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LETTER | Development of riverbanks long overdue

YS Chan

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LETTER | In geography, banks are lands alongside rivers. These government reserved lands are known as river reserves and cannot be bought for private use. But left on its own, they could be covered with undergrowth, occupied by squatters or used as illegal dumping grounds.

At long last, the Ministry of Environment and Water had started building trails along riverbanks last year for recreational activities such as jogging, cycling, angling and picnicking.

Although 43 trails totalling 210 kilometres had been built, they remained largely unknown.

If those who cycled for sport or leisure were to be aware, they could have opted for such trails rather than dice with danger pedalling on busy highways or trunk roads. These cyclists would automatically become the ‘trail patrol” ala “highway patrol” and be the eyes and ears for the Environment and Water Ministry.

Under the National Trail Programme, 10,000 kilometres of trails would be built at selected riverbanks in the country by 2030, at the rate of 1,000 kilometres per year. The ministry secretary-general Zaini Ujang said his ministry would collaborate with state governments to develop and beautify a collection of river reserves and turn them into public parks for recreation.

As a certified trainer for the ‘Travel and Tours Enhancement Course’, a programme that was introduced in 2012 by the Ministry of Tourism, Arts and Culture (Motac), I have been advocating better use of riverbanks when conducting the module on ‘Responsible Tourism’.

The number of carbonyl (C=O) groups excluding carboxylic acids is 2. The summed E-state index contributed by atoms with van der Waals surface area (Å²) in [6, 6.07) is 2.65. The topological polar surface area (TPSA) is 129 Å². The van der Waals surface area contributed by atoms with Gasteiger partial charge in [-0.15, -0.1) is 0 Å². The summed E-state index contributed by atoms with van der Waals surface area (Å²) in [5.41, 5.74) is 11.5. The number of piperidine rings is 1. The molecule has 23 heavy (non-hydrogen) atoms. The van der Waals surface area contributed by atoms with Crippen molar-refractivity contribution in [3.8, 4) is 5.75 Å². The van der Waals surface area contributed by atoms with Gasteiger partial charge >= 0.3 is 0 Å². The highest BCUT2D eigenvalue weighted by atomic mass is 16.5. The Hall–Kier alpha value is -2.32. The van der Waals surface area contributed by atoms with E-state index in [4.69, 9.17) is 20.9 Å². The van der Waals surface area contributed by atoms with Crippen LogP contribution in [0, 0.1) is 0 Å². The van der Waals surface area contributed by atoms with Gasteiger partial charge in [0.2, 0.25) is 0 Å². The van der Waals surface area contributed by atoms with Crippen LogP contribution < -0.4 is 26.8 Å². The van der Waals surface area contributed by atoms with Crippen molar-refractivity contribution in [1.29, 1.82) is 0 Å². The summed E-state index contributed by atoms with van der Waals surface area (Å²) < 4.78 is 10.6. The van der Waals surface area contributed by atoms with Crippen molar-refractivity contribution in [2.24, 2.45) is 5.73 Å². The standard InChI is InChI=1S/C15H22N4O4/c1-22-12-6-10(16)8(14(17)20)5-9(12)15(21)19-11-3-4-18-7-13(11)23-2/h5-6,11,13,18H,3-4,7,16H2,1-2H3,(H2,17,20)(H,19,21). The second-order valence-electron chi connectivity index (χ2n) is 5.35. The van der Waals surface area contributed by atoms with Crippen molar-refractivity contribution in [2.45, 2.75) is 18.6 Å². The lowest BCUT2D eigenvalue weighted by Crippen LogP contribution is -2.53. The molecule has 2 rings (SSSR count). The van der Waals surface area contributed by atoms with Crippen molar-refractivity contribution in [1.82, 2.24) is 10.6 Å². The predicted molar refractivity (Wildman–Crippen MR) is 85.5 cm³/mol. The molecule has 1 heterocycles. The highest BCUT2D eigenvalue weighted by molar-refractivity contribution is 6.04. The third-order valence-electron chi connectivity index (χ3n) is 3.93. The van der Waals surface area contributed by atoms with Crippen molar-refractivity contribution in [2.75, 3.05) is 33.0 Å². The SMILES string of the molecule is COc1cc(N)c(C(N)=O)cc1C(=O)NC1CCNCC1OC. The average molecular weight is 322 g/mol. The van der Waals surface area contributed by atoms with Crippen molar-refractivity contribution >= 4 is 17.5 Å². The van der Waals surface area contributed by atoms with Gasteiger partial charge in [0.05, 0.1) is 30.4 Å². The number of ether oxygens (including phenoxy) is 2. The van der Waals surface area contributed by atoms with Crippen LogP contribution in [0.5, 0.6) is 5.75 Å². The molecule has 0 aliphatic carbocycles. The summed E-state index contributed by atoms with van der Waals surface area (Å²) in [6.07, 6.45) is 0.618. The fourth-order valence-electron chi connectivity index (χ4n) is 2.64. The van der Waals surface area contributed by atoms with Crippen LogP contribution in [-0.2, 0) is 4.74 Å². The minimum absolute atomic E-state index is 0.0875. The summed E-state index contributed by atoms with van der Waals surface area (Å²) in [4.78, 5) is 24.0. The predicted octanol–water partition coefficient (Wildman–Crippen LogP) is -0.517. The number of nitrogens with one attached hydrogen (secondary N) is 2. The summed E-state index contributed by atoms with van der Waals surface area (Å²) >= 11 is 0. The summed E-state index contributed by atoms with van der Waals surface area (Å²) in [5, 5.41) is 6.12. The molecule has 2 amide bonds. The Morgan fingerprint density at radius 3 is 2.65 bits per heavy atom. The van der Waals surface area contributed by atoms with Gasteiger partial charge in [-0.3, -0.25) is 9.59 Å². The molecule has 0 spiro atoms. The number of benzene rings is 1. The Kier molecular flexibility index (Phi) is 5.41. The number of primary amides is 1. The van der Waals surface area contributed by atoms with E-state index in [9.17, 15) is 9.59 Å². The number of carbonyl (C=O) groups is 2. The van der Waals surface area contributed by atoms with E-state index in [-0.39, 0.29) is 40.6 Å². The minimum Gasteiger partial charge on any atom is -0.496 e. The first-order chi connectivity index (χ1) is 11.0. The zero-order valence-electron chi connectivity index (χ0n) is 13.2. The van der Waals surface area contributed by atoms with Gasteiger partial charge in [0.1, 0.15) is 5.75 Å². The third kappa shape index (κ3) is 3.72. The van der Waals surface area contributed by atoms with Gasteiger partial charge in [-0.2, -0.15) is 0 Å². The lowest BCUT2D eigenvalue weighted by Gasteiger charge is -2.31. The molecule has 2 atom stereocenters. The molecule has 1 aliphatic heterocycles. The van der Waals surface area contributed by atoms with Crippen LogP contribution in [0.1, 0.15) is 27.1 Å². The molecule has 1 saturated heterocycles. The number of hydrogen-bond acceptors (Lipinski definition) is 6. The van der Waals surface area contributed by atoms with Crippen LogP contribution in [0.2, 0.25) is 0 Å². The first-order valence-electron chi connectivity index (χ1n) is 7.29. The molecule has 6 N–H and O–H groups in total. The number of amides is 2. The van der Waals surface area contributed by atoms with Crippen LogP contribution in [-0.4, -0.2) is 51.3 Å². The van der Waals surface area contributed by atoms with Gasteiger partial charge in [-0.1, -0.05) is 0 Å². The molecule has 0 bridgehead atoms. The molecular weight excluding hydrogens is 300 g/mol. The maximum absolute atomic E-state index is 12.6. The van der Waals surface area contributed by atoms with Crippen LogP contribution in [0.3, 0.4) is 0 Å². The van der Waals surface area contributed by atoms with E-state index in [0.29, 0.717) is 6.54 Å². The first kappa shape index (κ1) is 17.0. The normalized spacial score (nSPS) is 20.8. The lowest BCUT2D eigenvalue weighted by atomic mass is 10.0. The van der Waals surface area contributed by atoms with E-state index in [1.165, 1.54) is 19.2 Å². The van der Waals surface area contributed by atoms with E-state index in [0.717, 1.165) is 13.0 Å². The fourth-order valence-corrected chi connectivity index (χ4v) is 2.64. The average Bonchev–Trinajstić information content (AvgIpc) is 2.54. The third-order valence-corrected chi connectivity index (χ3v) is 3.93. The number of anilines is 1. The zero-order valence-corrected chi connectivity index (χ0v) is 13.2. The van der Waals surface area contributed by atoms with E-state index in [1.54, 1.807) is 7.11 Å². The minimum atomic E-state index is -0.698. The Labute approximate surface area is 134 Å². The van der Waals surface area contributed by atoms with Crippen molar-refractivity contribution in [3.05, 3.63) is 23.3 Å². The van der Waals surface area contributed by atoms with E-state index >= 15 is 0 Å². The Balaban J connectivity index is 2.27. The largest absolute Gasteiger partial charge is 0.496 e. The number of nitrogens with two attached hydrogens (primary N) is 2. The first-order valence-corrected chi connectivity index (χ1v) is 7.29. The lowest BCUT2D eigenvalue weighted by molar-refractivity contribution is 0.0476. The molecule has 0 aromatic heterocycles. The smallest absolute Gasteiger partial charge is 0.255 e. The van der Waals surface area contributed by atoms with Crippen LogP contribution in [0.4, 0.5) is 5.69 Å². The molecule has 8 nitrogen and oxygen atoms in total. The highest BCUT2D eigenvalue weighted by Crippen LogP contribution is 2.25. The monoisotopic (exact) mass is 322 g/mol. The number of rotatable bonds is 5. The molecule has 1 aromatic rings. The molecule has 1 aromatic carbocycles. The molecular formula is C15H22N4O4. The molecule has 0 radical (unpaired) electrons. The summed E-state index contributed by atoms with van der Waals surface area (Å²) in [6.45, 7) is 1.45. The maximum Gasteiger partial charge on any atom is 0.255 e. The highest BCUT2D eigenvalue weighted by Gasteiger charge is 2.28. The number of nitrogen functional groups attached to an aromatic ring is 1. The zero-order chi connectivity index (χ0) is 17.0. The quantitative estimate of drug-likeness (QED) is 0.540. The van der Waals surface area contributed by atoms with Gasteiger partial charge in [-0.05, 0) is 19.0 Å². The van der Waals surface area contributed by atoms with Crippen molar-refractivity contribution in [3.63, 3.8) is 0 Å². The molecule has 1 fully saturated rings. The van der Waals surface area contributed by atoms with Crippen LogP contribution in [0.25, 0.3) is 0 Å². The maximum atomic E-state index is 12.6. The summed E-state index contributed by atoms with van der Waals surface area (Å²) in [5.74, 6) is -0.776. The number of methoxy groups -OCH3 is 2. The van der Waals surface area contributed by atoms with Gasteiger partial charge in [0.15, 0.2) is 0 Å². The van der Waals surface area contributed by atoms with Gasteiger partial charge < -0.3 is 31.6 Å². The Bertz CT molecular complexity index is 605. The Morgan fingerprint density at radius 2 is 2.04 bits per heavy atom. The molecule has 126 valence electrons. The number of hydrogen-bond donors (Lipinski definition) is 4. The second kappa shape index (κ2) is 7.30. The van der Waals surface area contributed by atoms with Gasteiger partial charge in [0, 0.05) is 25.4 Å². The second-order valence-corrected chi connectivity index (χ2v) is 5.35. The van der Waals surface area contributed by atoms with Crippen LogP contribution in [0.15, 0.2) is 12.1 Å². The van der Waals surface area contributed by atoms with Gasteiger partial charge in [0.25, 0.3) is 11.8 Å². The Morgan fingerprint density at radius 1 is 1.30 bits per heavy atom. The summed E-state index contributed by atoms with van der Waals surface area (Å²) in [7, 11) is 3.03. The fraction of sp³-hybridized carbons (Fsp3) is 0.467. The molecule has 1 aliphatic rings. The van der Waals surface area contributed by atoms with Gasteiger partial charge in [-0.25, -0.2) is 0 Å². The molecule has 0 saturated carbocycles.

I have also included it in my articles whenever I wrote about ‘Community-based Tourism’ as many rural settlements have rivers running through them. If the Environment Ministry genuinely wishes to promote eco-tourism, it must work with Motac, as many people have a poor understanding of tourism, including those in state governments and local authorities.

In the past, access roads were built to many waterfalls and mountain streams in the name of tourism, but picnickers quickly turned these pristine sites into garbage dumps infested with rats and flies. After enjoying roaring sales, hawkers did not clear the rubbish left behind.

While picnicking is for leisure, tourism is a business which is only sustainable when it generates enough income to pay for maintenance including sanitation, and also provide for the safety and security of visitors in the vicinity.

While no structures should be constructed on river reserves, some of the private land next to them could be used to build restaurants with toilet facilities and even chalets at choice locations. These operators would ensure the surrounding area is clean, safe and secure to attract visitors.

As for eco-tourism, it means tourism that is friendly to nature, not to exploit it. Sitting on a boulder with legs dipping in the cool water and enjoying nasi lemak may be a paradise for many Malaysians, but such backward mentality does not bode well for the progress of our society.